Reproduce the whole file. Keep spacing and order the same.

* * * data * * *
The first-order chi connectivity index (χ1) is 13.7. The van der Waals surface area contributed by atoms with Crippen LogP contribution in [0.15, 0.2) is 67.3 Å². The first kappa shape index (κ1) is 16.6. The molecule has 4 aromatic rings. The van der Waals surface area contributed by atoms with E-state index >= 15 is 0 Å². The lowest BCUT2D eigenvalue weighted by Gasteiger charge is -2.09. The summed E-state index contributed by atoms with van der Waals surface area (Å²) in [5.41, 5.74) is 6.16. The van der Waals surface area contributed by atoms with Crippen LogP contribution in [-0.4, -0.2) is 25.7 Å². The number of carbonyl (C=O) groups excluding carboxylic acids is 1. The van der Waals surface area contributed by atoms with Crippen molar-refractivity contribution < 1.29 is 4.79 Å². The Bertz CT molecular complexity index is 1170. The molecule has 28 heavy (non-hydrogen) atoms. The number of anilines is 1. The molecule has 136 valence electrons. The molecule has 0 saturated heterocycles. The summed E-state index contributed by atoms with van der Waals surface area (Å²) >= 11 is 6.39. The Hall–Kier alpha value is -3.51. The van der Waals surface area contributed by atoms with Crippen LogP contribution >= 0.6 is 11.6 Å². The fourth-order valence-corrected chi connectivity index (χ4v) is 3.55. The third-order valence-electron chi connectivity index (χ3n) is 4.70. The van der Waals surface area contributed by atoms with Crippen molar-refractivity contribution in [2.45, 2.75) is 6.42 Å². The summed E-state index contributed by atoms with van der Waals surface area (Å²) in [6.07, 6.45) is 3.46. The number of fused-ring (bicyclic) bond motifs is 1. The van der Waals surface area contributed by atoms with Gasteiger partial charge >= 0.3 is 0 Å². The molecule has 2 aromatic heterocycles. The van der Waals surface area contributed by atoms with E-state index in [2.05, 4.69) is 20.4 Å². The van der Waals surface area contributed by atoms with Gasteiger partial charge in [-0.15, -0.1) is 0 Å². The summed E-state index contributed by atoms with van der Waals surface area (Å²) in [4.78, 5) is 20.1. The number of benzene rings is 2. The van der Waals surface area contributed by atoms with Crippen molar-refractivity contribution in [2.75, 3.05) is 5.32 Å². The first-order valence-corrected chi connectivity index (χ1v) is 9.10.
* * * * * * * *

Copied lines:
The first-order chi connectivity index (χ1) is 13.7. The van der Waals surface area contributed by atoms with Crippen LogP contribution in [0.15, 0.2) is 67.3 Å². The first kappa shape index (κ1) is 16.6. The molecule has 4 aromatic rings. The van der Waals surface area contributed by atoms with E-state index >= 15 is 0 Å². The lowest BCUT2D eigenvalue weighted by Gasteiger charge is -2.09. The summed E-state index contributed by atoms with van der Waals surface area (Å²) in [5.41, 5.74) is 6.16. The van der Waals surface area contributed by atoms with Crippen LogP contribution in [-0.4, -0.2) is 25.7 Å². The number of carbonyl (C=O) groups excluding carboxylic acids is 1. The van der Waals surface area contributed by atoms with Crippen molar-refractivity contribution < 1.29 is 4.79 Å². The Bertz CT molecular complexity index is 1170. The molecule has 28 heavy (non-hydrogen) atoms. The number of anilines is 1. The molecule has 136 valence electrons. The molecule has 0 saturated heterocycles. The summed E-state index contributed by atoms with van der Waals surface area (Å²) >= 11 is 6.39. The Hall–Kier alpha value is -3.51. The van der Waals surface area contributed by atoms with Crippen LogP contribution >= 0.6 is 11.6 Å². The fourth-order valence-corrected chi connectivity index (χ4v) is 3.55. The third-order valence-electron chi connectivity index (χ3n) is 4.70. The van der Waals surface area contributed by atoms with Crippen molar-refractivity contribution in [2.45, 2.75) is 6.42 Å². The summed E-state index contributed by atoms with van der Waals surface area (Å²) in [6.07, 6.45) is 3.46. The number of fused-ring (bicyclic) bond motifs is 1. The van der Waals surface area contributed by atoms with Gasteiger partial charge >= 0.3 is 0 Å². The molecule has 2 aromatic heterocycles. The van der Waals surface area contributed by atoms with E-state index in [2.05, 4.69) is 20.4 Å². The van der Waals surface area contributed by atoms with Gasteiger partial charge in [-0.15, -0.1) is 0 Å². The summed E-state index contributed by atoms with van der Waals surface area (Å²) in [4.78, 5) is 20.1. The number of benzene rings is 2. The van der Waals surface area contributed by atoms with Crippen molar-refractivity contribution in [2.75, 3.05) is 5.32 Å². The first-order valence-corrected chi connectivity index (χ1v) is 9.10.